Who does a child abuser look like?
Anyone and Everyone
April is National Child Abuse Prevention Month
This annual observance calls all of us to focus proactively on a serious and prolific problem that often hides in the shadows:
One in four girls and one in seven boys have been sexually abused.
The average abuser has an average of 117 victims.
93% of victims know their abuser.
In order to prevent child abuse, adults must be able to recognize it before it happens. We must stop believing that abuse is something that happens elsewhere. Otherwise, we’ll be too trusting and won’t take the time to learn how to identify areas of risk for those in our care.
Who does an abuser look like?
If you’re picturing a dubious-looking person of a specific gender or age, you’re already off-track. While it’s true that the most common offender type is a caucasian male in his mid-thirties, abuse infiltrates every gender and socioeconomic status. Even age isn’t a predictable criteria, as children can themselves be abusers of younger or smaller children.
An abuser could be the fun dad, the kindly grandpa, the active mom, the helpful teenager, the caring pastor, the encouraging coach, or the dedicated teacher.
What does a abuse look like?
Abuse takes many forms, including verbal, physical, emotional/psychological, and sexual. The most common form of abuse is simply neglecting to protect a child or provide for their needs, which can happen in dozens or even hundreds of ways.
Yelling or swearing at children and public shaming are easily observable forms of verbal and emotional abuse. Hitting, tripping or punching would be noticeable forms of physical abuse. Of course, you wouldn’t tolerate any of that. But many acts of abuse are easy to hide and can occur within groups or in plain sight of others, without necessarily catching anyone’s attention.
Because children do not always realize they’re being abused or have been threatened with further harm or harm to someone they know if they tell, we cannot depend on children to always report abuse. The damage from abuse is often devastating, so we cannot turn a blind eye or bury our heads in the sand. Adults must be their advocates!
Abusers are very good at what they do. It’s one reason an estimated 95% have not been arrested yet. They are chameleons. They could be anyone and abuse can occur anywhere.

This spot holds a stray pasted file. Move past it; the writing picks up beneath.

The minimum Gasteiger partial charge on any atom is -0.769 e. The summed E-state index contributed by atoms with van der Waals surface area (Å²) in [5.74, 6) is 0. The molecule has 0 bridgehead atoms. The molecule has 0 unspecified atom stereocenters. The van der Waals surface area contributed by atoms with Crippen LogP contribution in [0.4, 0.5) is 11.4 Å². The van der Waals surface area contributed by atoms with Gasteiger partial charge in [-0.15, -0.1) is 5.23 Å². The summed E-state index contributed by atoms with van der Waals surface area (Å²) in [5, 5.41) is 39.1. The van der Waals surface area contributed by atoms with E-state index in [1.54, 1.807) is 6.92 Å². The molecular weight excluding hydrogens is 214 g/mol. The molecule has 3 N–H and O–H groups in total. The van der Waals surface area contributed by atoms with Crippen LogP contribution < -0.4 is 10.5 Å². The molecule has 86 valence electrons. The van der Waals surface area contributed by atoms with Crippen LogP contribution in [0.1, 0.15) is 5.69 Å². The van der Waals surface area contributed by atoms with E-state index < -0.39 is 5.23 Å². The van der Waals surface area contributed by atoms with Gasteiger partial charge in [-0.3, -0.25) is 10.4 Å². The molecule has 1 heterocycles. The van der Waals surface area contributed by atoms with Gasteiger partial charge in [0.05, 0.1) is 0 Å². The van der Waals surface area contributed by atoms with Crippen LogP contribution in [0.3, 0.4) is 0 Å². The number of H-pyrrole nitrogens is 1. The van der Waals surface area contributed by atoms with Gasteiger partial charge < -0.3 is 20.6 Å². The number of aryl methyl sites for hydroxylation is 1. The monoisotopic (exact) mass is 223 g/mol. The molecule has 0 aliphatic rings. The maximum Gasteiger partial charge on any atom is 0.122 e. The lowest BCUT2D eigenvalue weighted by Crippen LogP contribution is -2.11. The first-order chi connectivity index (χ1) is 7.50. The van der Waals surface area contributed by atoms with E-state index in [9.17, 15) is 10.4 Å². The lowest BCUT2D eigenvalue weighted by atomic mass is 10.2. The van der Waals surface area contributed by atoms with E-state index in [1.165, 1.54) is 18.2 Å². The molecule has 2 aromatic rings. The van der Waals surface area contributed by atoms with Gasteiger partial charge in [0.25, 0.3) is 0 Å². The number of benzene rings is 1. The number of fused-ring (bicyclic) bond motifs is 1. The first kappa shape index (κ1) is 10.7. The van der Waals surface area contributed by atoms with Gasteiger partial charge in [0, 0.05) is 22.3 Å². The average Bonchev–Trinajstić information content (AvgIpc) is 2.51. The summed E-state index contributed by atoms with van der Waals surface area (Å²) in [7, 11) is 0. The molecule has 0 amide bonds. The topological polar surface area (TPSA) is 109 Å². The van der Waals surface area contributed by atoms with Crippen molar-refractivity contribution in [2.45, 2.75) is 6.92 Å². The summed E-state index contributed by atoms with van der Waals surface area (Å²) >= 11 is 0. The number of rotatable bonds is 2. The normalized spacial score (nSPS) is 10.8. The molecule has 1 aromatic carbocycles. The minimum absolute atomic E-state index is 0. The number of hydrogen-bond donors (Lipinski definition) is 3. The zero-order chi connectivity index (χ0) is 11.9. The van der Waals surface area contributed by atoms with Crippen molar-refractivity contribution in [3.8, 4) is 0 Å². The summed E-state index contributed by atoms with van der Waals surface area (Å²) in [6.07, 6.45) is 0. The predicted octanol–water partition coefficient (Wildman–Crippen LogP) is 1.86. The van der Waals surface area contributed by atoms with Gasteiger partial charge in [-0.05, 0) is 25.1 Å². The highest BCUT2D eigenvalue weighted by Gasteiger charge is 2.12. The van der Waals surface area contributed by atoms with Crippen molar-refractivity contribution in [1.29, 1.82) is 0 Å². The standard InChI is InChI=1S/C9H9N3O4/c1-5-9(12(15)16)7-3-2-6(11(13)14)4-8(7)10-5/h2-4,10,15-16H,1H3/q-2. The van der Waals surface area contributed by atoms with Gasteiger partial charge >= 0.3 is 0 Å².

What can I do?
If the majority of predators haven’t been caught, it’s easy to simply become suspicious and distrustful of everyone, constantly worried about the children in your care every moment. Fear of the unthinkable happening on your watch may keep you up at night, but this approach doesn’t protect children. Crossing your fingers and hoping for the best won’t protect our most vulnerable population.
The answer is knowledge.
Being trained in what to look for provides confidence, allowing you to rest easier, but most importantly, it detracts abusers. Predators are attracted to environments that make abuse easy.
Organizations with strong child-protection policies and zero tolerance for abuse automatically discourage abusers up front.
Youth-serving organizations need to be educated about:
Types of abuse and behaviors that qualify as abuse
Profiles of abusers and potential warning signs (including being charming and well-liked)
The types of roles predators seek out
Policies and guidelines to put in place
Recognizing abusive or pre-abuse behaviors (i.e. grooming, the predatory act of maneuvering a child into a position that provides an opportunity for abuse. )
Recognizing symptoms of abuse in children
Actions to take if abuse is suspected
How to help a child feel safe about telling the truth
Legal responsibilities of every organization
Specific roles required to report suspected abuse
Child abuse is a preventable problem. Every child should have a happy, healthy childhood. Every adult must play a role in creating safe, stable, nurturing environments required for the healthy development of future generations of parents, leaders, and community members.
Educating yourself and your organization has never been easier.
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